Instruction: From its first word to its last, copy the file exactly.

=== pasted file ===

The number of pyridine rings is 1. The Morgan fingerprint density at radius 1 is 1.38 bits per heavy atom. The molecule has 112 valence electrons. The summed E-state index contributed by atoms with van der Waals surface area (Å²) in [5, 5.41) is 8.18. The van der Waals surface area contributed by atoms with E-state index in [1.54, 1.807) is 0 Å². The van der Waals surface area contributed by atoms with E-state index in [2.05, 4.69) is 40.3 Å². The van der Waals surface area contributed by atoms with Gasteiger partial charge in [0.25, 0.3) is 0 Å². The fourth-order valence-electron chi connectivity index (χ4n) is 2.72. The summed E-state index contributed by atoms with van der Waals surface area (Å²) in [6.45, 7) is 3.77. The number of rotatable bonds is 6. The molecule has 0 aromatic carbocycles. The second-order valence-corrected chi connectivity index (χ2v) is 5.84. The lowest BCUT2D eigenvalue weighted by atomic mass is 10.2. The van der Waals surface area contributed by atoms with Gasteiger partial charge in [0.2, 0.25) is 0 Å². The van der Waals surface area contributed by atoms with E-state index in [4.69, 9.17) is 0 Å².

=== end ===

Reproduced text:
The number of pyridine rings is 1. The Morgan fingerprint density at radius 1 is 1.38 bits per heavy atom. The molecule has 112 valence electrons. The summed E-state index contributed by atoms with van der Waals surface area (Å²) in [5, 5.41) is 8.18. The van der Waals surface area contributed by atoms with E-state index in [1.54, 1.807) is 0 Å². The van der Waals surface area contributed by atoms with E-state index in [2.05, 4.69) is 40.3 Å². The van der Waals surface area contributed by atoms with Gasteiger partial charge in [0.25, 0.3) is 0 Å². The fourth-order valence-electron chi connectivity index (χ4n) is 2.72. The summed E-state index contributed by atoms with van der Waals surface area (Å²) in [6.45, 7) is 3.77. The number of rotatable bonds is 6. The molecule has 0 aromatic carbocycles. The second-order valence-corrected chi connectivity index (χ2v) is 5.84. The lowest BCUT2D eigenvalue weighted by atomic mass is 10.2. The van der Waals surface area contributed by atoms with Gasteiger partial charge in [0.2, 0.25) is 0 Å². The van der Waals surface area contributed by atoms with E-state index in [4.69, 9.17) is 0 Å².